This Day in the Civil War

Monday Nov. 18 1861

Anyone under the impression that the Confederate States of America enjoyed the wholehearted solidarity and support of its member states and population, should contemplate the events of today. Missouri had been under two governments for months, with the secessionist (but legally elected) governor Claiborne Jackson ruling in exile in Arkansas. Kentucky, which had had a popular vote rejecting secession but declaring neutrality in any combat, was the scene of a “convention” in Russellville, Ky. today. This meeting, held by Confederate soldiers, issued a declaration of secession and formation of a Confederate state government. On the other hand, a group of North Carolinians met in Hatteras today for a similar cause, but they repudiated secession and declared loyalty to the Union. Such chaos in border states was perhaps to be expected...but North Carolina?

Tuesday Nov. 18 1862

Another day of maneuver, concentration of forces, and minor skirmishing, rather than full-fledged battle. The two Grand Divisions of the Army of the Potomac continued to make progress towards Falmouth, across the Rappahannock River from Fredericksburg, Virginia. The only action here was a small scuffle at Franklin, Va. In the West, the Union and Confederate forces were not far apart, moving around Nashville and Tullahoma in Tennessee. This resulted in minor rucktions at Double Bridge and Rural Hill, Tenn.

Wednesday Nov. 18 1863

As a part of the continuing operations along the Louisiana coast, Union gunboats were frequently under fire from Confederate artillery batteries ashore. One such back-and-forth battle took place at Hog Point, along the Mississippi-Louisiana border, today. Combatants were Captain Thomas A. Faries, Confederate States Army, on land, and the officers and men of the USS Choctaw out to sea. Sailing passed the redoubt the Choctaw fired her bow (front), stern (rear) and side guns, enfilading the shore battery. The extent of damage inflicted was not known, as landing parties were not sent ashore. While all this was going on the Choctaw's sister ships, USS Franklin and Carondelet, simply stood by and observed.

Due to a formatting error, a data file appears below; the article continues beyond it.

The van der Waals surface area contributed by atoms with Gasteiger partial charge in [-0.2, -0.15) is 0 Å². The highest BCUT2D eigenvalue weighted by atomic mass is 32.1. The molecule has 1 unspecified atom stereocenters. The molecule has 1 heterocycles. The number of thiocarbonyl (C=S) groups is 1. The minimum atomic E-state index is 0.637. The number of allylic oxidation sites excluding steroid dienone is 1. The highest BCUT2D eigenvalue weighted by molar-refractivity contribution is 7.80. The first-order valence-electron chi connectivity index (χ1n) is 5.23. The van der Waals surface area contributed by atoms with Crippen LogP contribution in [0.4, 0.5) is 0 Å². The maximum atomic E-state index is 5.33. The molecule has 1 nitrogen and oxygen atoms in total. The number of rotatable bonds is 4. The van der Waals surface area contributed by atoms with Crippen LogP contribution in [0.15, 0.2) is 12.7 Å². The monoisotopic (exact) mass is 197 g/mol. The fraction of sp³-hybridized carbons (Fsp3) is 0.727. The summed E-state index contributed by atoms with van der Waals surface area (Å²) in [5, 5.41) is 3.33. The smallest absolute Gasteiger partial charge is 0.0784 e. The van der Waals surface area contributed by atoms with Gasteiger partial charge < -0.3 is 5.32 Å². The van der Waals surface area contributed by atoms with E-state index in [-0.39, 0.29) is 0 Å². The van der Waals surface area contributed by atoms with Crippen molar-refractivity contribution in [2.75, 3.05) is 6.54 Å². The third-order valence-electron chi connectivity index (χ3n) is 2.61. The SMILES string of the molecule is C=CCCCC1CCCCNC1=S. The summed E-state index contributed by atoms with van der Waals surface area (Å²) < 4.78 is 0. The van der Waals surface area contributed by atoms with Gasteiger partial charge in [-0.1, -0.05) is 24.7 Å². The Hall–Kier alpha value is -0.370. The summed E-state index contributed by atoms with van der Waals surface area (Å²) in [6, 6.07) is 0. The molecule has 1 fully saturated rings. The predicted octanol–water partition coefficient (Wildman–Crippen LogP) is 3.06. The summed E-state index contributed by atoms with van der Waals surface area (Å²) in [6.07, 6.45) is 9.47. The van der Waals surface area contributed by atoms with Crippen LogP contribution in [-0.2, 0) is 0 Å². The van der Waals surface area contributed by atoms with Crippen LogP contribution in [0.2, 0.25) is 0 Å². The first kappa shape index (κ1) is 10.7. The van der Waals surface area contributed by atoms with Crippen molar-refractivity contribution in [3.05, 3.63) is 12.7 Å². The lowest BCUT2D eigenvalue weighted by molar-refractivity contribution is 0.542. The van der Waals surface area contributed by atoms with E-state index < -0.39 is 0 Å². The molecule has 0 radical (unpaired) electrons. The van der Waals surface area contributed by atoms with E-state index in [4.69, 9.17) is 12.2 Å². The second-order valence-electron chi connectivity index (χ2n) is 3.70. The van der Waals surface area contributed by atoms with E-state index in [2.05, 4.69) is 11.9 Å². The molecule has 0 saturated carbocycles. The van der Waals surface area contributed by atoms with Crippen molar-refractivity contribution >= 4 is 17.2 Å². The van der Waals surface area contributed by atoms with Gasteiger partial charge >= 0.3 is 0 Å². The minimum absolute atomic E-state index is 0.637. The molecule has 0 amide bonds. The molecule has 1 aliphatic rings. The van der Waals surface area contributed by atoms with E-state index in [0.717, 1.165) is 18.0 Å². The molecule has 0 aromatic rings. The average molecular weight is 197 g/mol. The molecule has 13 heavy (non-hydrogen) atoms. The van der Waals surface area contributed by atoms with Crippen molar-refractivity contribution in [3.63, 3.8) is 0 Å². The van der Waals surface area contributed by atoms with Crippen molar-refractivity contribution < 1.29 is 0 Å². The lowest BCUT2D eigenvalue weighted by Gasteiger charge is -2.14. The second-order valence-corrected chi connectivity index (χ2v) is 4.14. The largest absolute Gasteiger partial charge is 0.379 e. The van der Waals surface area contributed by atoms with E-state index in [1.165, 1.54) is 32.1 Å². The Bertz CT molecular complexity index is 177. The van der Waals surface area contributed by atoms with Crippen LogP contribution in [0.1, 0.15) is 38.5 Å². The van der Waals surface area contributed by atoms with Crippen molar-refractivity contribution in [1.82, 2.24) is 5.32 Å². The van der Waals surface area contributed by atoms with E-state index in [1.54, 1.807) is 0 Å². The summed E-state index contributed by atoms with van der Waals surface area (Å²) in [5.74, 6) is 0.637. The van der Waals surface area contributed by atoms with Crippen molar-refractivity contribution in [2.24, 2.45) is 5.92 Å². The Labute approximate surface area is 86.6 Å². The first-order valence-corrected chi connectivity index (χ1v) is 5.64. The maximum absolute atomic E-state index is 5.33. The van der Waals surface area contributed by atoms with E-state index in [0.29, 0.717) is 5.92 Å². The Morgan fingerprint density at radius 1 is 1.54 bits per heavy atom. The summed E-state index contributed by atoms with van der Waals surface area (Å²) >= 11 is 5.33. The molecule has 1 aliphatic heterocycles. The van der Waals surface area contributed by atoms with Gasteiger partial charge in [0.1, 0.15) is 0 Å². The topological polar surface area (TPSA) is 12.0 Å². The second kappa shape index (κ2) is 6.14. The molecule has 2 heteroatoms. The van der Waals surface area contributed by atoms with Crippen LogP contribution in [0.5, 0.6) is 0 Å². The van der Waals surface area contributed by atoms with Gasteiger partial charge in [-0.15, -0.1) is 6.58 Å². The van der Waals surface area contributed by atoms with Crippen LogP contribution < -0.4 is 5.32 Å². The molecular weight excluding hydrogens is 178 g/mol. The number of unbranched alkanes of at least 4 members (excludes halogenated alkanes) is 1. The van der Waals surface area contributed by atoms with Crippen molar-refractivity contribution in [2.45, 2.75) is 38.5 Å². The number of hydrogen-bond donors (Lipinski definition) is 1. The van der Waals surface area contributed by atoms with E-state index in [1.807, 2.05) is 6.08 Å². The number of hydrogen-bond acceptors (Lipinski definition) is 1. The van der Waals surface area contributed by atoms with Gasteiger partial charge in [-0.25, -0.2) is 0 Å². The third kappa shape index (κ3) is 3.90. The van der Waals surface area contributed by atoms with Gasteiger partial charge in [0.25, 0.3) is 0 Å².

Friday Nov. 18 1864

The normal procedure for the movement of armies in the Civil War period was to march in lines, usually four men wide. The army would be strung back for miles, with supply wagons trailing towards the end. The army William T. Sherman led out of Atlanta these days completely reversed this procedure. The two wings were strung out at times to a distance of sixty miles from the far left of the Left Wing to the far right of the Right Wing. As to the supply wagons--there weren’t any, except for those carrying ammunition and a modicum of medical supplies. The supplies were being furnished, at gunpoint if necessary, by the residents of the area being swept. The only opponent available was Gen. Howell Cobb in Macon, Ga. He received a telegram from Jefferson Davis today imploring him to use any means necessary to resist Sherman, including employing slaves to build roadblocks.

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